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Opinion Distinguished pol of the week: What leadership looks like

Dayton, Ohio, Mayor Nan Whaley speaks to the media on Tuesday after the mass shooting that occurred there Aug. 4. (John Minchillo/AP)

There were quite a few distinguished pols last week who, in the absence of a functional president of the United States, went above and beyond to exert moral leadership. In that category I’d put Beto O’Rourke, Joe Biden (whose Iowa speech was his best to date) and Sen. Cory Booker (D-N.J.) (whose speech from Charleston, S.C., was both sobering and uplifting). However, there was one politician who seemed to be everywhere, managing President Trump, pushing her Republican governor to “do something!” and comforting her distraught city.

The New York Times recounted:

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"First, the Ku Klux Klan came to town. Two days later, tornadoes destroyed hundreds of homes and businesses and obliterated entire neighborhoods in and around the western Ohio city of Dayton.

“Then this past weekend, a gunman stormed onto a crowded sidewalk in the entertainment district — an area of town typically swarming with revelers who stay until the bars close in the early morning — and fired at least 41 shots into the crowd, killing nine people before he was shot dead by the authorities.”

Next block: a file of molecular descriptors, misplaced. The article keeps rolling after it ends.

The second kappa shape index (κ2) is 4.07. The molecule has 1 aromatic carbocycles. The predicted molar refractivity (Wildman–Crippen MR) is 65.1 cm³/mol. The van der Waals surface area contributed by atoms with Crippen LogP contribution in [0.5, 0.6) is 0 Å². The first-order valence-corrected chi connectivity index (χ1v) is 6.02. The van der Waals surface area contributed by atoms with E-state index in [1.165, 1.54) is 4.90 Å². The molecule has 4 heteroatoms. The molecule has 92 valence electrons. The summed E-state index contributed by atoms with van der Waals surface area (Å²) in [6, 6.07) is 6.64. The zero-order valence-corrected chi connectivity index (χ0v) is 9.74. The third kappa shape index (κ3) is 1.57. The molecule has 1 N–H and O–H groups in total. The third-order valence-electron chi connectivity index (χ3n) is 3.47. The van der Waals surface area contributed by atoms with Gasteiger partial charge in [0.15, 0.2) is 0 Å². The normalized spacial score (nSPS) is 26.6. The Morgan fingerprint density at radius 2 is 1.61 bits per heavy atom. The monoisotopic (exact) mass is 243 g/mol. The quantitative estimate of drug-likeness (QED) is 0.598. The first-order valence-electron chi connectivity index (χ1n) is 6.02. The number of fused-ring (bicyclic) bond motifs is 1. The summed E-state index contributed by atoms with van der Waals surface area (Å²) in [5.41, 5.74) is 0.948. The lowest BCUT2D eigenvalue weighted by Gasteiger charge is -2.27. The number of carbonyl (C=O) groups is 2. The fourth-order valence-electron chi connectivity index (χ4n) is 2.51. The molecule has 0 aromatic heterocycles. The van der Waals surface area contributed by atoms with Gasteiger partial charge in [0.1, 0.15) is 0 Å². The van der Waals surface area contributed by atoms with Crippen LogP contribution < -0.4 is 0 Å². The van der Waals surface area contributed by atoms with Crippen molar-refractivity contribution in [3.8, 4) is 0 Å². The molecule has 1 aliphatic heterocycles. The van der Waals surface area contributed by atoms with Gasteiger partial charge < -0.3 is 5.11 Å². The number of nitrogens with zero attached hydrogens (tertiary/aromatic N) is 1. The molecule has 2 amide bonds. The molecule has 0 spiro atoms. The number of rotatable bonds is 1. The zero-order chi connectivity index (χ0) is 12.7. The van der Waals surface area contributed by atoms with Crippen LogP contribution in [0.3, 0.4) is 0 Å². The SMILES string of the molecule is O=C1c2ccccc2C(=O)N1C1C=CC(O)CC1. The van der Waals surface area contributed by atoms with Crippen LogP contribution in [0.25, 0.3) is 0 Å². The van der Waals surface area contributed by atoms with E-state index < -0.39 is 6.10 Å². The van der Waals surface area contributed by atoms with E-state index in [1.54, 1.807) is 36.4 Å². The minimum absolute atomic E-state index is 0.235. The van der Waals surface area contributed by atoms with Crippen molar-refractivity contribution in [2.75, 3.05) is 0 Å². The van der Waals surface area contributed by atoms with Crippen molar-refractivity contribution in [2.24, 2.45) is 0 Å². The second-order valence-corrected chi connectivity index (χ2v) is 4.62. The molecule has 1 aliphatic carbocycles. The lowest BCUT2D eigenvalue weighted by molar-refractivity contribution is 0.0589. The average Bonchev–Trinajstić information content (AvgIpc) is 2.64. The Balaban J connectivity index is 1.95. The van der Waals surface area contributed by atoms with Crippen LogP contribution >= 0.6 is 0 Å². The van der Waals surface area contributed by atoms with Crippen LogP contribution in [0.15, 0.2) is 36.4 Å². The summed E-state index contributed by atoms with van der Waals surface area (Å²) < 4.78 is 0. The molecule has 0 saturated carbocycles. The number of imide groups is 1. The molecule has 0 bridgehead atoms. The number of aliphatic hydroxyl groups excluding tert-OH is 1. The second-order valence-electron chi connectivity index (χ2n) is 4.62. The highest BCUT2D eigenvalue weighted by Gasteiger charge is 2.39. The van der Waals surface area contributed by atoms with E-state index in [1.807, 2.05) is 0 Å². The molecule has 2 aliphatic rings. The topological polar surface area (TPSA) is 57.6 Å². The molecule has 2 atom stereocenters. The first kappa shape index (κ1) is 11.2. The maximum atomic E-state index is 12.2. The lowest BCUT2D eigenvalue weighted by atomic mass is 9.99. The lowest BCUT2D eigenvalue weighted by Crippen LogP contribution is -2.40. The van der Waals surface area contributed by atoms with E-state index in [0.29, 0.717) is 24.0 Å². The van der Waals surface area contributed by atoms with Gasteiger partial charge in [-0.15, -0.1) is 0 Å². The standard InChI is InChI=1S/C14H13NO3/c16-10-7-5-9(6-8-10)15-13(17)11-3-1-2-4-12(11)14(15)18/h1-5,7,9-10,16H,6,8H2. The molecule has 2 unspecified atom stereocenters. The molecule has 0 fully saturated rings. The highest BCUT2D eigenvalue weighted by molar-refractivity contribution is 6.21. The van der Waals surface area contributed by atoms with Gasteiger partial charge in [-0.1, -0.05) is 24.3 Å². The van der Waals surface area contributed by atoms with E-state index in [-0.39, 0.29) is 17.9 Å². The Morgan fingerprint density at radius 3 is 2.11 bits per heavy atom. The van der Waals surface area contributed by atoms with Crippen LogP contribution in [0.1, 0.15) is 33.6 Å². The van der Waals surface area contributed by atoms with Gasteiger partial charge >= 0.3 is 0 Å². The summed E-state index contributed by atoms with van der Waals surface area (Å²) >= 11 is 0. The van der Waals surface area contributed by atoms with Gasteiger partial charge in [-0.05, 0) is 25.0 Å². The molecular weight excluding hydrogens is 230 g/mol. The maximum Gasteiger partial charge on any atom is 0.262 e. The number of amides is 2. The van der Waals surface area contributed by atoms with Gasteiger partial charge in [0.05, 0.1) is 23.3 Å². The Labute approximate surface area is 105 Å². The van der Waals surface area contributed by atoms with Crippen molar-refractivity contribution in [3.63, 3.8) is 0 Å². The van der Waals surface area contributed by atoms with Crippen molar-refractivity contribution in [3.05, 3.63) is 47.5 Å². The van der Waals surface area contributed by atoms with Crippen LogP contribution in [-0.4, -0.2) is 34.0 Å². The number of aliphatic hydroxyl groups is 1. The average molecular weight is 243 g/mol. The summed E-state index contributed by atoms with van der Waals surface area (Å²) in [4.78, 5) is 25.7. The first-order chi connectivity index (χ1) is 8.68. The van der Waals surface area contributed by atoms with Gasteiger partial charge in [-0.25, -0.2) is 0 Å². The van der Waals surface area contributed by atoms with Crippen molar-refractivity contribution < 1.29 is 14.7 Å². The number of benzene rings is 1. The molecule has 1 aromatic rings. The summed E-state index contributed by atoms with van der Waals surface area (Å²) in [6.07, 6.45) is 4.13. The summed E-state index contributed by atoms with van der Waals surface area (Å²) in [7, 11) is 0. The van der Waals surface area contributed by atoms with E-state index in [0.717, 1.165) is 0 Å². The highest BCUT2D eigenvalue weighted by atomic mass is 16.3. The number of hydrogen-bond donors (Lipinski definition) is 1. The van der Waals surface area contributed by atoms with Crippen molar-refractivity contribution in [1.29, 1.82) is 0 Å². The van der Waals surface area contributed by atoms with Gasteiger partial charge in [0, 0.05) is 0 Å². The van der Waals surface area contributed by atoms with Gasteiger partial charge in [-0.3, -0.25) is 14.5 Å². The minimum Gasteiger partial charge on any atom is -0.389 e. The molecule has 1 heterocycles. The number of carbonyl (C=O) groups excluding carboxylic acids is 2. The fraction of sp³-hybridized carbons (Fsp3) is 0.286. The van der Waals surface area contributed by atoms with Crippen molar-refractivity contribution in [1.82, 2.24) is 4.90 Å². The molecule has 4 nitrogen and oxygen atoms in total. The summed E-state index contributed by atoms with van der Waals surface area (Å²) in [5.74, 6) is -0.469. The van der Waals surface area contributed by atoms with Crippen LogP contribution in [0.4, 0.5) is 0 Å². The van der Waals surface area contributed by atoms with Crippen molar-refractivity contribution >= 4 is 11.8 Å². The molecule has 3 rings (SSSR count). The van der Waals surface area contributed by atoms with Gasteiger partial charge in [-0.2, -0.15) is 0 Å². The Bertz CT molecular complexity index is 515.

But the city was also blessed with Mayor Nan Whaley. She has worked closely with Gov. Mike DeWine (R). (“They have effusively complimented each other at news conferences and tried to put on a bipartisan front for gun control proposals.”) She hit the president for his role in fanning hate, greeted him politely, told him that real gun-safety legislation was needed and gave him the back of her hand when he falsely said that she had mischaracterized his hospital visit. She also slyly dinged him for referring to Toledo, not Dayton, in his teleprompter speech from the White House on Monday.

She struck just the right tone — calm, commanding, empathetic and determined. Perhaps her counterpart from South Bend, Ind., Pete Buttigieg, is right when he says mayors are well suited to lead, because there is no one else to blame when things go wrong. The mayor has to fix things, to be there, to lead in the midst of tragedies, disasters and controversies. For doing all that, we can say, well done, Mayor Whaley. And God bless you, and the people of Dayton.